Judging from some of the more extreme rhetoric on the presidential campaign trail, the biggest threat to U.S. national security today comes from frightened Syrian families fleeing the brutality of Islamic State.
"Given the tragedy in Paris last Friday, the U.S. simply cannot, should not and must not accept any Syrian refugees," Ben Carson wrote this week.
Ted Cruz said he'd admit only Christian refugees. "The idea that we should bring tens of thousands of Syrian Muslim refugees to America? It is nothing less than lunacy," he said. "On the other hand, Christians who are being targeted … we should be providing safe haven to them."
Chris Christie, burnishing his credentials as a tough guy, said he wouldn't trust toddlers from that part of the world. "I don't think orphans under 5 … should be admitted into the United States at this point," he told interviewer Hugh Hewitt.
Meanwhile, at least 27 governors, all but one Republican, have declared that they will try to block refugees from settling in their states, even though they don't legally have the power to do so.
It's perfectly reasonable for Americans to worry that terrorists might try to enter the United States by passing themselves off as refugees. That was apparently the case with one of the attackers in Paris, who was carrying a fake Syrian passport — which means he might not have been a Syrian at all. But that's an argumen for tougher vetting of refugee applicants, not for rejecting all refugees, worthy and unworthy alike.
The vast majority of people fleeing Syria aren't sympathetic to Islamic State; they're fleeing because they fear the jihadists. As Cruz suggested, Christians, who made up about 10% of Syria's population in 2011, have indeed been targeted for special persecution. But so have Kurds, Alawites, Shiite Muslims,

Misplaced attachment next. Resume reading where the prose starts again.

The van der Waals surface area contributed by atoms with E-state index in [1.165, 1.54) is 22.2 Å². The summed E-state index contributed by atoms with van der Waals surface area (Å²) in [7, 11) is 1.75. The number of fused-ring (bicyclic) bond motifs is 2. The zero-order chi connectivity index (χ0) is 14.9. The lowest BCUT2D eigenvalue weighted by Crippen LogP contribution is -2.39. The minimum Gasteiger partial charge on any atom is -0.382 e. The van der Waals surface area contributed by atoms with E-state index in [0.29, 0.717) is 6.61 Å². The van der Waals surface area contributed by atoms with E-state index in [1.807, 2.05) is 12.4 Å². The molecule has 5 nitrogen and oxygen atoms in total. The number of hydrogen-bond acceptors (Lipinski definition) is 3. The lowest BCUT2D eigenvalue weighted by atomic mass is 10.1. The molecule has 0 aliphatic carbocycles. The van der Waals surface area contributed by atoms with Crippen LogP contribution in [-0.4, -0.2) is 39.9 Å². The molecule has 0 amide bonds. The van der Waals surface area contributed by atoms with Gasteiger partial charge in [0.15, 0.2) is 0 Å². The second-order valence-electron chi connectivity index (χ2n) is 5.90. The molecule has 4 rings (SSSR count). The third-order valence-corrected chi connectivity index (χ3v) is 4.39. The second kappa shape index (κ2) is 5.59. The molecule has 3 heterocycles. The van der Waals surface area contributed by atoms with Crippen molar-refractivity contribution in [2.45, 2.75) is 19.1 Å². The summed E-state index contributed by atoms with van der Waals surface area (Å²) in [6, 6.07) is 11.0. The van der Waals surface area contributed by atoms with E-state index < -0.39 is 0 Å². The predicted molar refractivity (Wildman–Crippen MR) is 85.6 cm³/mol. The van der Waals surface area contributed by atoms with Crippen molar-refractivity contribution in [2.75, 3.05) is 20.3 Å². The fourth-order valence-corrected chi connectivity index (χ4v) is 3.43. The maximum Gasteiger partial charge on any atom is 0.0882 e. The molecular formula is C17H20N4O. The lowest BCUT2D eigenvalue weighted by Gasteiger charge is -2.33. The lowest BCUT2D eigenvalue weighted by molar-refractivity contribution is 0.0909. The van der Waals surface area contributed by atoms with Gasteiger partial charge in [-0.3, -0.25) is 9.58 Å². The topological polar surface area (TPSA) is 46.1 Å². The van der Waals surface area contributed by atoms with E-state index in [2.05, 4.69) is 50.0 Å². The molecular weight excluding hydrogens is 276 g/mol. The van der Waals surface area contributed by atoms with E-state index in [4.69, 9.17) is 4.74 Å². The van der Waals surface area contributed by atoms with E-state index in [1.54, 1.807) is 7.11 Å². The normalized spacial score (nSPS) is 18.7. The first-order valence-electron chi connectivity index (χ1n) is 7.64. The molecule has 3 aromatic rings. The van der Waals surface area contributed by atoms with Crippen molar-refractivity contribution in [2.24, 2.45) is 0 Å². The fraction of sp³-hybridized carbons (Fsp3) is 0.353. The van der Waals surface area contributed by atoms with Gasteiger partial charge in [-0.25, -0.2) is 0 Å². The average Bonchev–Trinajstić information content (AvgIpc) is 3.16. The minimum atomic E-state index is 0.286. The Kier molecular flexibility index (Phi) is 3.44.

Yazidis and Sunni Muslims who oppose Islamic State. Should we turn our backs on those persecuted groups because they follow a different faith from most Americans?
The worst thing about Cruz's proposal was that it reinforced one of Islamic State's favorite narratives: the notion of a "clash of civilizations" pitting the West against Islam. That proposition asks decent Muslims to choose one side or the other: their faith, or Christianity. If we're waging a war of ideas in the Muslim world, Cruz just shot us in the foot.
This week's soundbites were "really bad," said Danielle Pletka, a foreign policy scholar at the conservative American Enterprise Institute. "This was a moment in which people running for office collectively lost their grip on their own principles. There are lots of ways to express legitimate concern about possible security threats from refugees, but they found the worst possible way to do it.
"It's the Trump effect," she added — a race to the bottom by candidates seeking to emulate the crowd-pleasing anger of Donald Trump.
"In defense of the indefensible," she said, "you can criticize those Republicans for a lack of compassion, but how do you defend an administration that has left millions of Syrians vulnerable to the depredations of ISIS?"
There are legitimate issues here, but the roar of the campaign has drowned them out.
How many Syrian refugees should the United States accept? This year, we've admitted about 1,800. President Obama has proposed raising that number to 10,000 next year. Meanwhile, Germany is housing hundreds of thousands of asylum seekers, and has formally admitted more than 57,000 Syrians as refugees this year.
And how rigorously should would-be refugees be vetted? To listen to the candidates, you might think the feckless Obama administration isn't screening them at all. But the Homeland Security Department puts applicants through a process that takes more than 18 months, on average. More than half of those admitted have been children. Only 2% have been single men of military age.
And of the 1,800-plus Syrians admitted so far, none has been linked to a terrorist incident in the United States.
So maybe, while remaining vigilant, we can also calm down and take a deep breath.
That appeared to be happening Tuesday, as a few Republicans showed signs of sensible leadership.
"The answer to this is not to ban people from coming," Jeb Bush told Bloomberg Politics. "The answer is to lead — to resolve the problem in Syria."
House Speaker Paul D. Ryan (R-Wis.) called for a "pause" in admitting Syrian refugees but indicated that he didn't mean a permanent ban.
"It's important that we have a refugee system in place. We respect that," he said. "But we think it's simply prudent … that we be better guarded against any possible infiltration."
There's a challenge there for the rest of the GOP. Will other candidates now attack Bush and Ryan as soft on refugees? Or will they agree that refugees aren't the main threat to our security — and don't deserve to be punished for the crimes of their oppressors?